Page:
Job control language (JCL) is a set of statements that you code to tell the z/OS operating system about the work you want it to perform. Although this set of statements is quite large, most jobs can be run using a very small subset. Learnabout essential and most frequently used JCL statements and parameters, as well as coding techniques.
JCL statements tell z/OS where to find the appropriate input, how to process that input (that is, what program or programs to run), and what to do with the resulting output.
All jobs use three main types of JCL statements:
• JOB statement to identify the unit of work you want the operatingsystem to perform
• One or more EXEC statements, depending on the number of job steps within the job
• DD statements to identify the input and output data sets
JCL statements: What does the JOB statement do?
The JOB statement is the firstcontrol statement in a job. It marks the beginning of a job and also specifies the name of the job.
The JOB statement also might provide details and parameters that apply to all job steps within the job, such as accounting information and conditions for job termination. It also may contain any comments that help describe the statement.
This JCL example contains two JOB statements:
//JOBNUM1 JOB504,SMITH PAYROLL
//STEP1 EXEC PGM=PROGRAM1
//DD1 DD DSN=HLQ.OUTPUT
//JOBNUM2 JOB 600,JONES
In the first JOB statement:
• The name field contains the job name "JOBNUM1". In every JOB statement, the name field contains a one- through eight-character name that identifies the job so that other JCL statements or the operating system can refer to it. Each job should be assigned aunique name.
• The parameter field, which defines information that applies to the entire job, contains an accounting number (504), the programmer's name (SMITH). These parameters are positional, and must appear in the order shown.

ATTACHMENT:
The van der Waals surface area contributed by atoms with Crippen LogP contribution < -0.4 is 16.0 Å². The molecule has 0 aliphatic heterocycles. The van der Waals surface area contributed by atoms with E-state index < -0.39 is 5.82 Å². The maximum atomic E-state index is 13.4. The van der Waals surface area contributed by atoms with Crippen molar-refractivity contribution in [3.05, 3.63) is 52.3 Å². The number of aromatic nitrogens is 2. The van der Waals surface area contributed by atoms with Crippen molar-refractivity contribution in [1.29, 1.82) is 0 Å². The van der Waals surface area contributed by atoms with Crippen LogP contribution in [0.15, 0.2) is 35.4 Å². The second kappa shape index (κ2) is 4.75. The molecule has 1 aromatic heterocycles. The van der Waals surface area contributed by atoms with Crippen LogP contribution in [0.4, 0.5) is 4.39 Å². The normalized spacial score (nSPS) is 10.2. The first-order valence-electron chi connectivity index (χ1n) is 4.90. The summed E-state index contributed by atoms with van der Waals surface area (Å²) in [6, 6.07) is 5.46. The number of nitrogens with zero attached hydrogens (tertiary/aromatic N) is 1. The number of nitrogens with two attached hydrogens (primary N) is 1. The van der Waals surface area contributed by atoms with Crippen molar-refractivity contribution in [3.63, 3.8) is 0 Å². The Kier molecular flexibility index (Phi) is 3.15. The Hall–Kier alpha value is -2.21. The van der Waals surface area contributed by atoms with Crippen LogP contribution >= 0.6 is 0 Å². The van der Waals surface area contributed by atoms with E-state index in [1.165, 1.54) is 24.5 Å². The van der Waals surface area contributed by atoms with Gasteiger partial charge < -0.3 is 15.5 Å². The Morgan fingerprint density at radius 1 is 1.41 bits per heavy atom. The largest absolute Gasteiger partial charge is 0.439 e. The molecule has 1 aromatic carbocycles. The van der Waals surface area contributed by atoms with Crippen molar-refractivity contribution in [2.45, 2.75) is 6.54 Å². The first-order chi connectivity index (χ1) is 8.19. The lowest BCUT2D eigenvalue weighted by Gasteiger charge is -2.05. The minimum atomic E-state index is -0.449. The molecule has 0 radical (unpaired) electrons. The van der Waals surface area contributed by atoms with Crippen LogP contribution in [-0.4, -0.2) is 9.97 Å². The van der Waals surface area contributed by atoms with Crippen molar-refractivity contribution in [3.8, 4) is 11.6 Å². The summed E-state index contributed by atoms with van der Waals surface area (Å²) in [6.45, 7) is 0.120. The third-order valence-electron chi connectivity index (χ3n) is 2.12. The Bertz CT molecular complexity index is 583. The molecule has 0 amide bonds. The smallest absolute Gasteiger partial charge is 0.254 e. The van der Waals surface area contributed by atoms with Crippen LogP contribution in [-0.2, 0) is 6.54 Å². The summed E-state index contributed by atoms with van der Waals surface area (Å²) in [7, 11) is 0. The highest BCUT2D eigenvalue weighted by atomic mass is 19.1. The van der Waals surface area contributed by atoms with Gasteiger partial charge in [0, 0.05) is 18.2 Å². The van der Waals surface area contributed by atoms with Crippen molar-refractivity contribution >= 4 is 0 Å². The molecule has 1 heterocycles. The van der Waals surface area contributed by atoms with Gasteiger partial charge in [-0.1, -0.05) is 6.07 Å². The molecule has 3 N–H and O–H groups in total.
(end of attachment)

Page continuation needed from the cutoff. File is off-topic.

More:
• The comment field contains PAYROLL.
The end of JOBNUM1 is marked by the beginning of the next JOB statement (//JOBNUM2). The end of a job also may be indicatedby a null statement, which consists of only two forward slashes (//).
JCL JOB statements: Positional and frequently used parameters
In addition to the two positional parameters, job accounting information and programmer name, the JOB statement alsomay contain over 20 keyword parameters. But you'll most often use only this handful.
JOB statements have two positional parameters:
Job accounting information
The value that you code for job accounting information depends on the guidelines set at your company. The value is usually a number that identifies a department or person to whom processor time is billed.
Job accountinginformation may consist of multiple pieces of information, not just a single value as shown in this example.
The programmer name identifies the person or group responsible for a job. The programmer's name is not a mandatory part of the JOB statement unless your company has made it so.
As with the positional parameters for the JOB statement, keyword parameter values apply for theentire job. The JOB statement has over twenty different keyword parameters, but you are most likely to use only these few:
Use the CLASS parameter if your company uses classes to group jobs. Grouping jobs helps to:
• Achieve a balance between different types of jobs. A good balance of job class assignments helps to make the most efficient use possible of the system....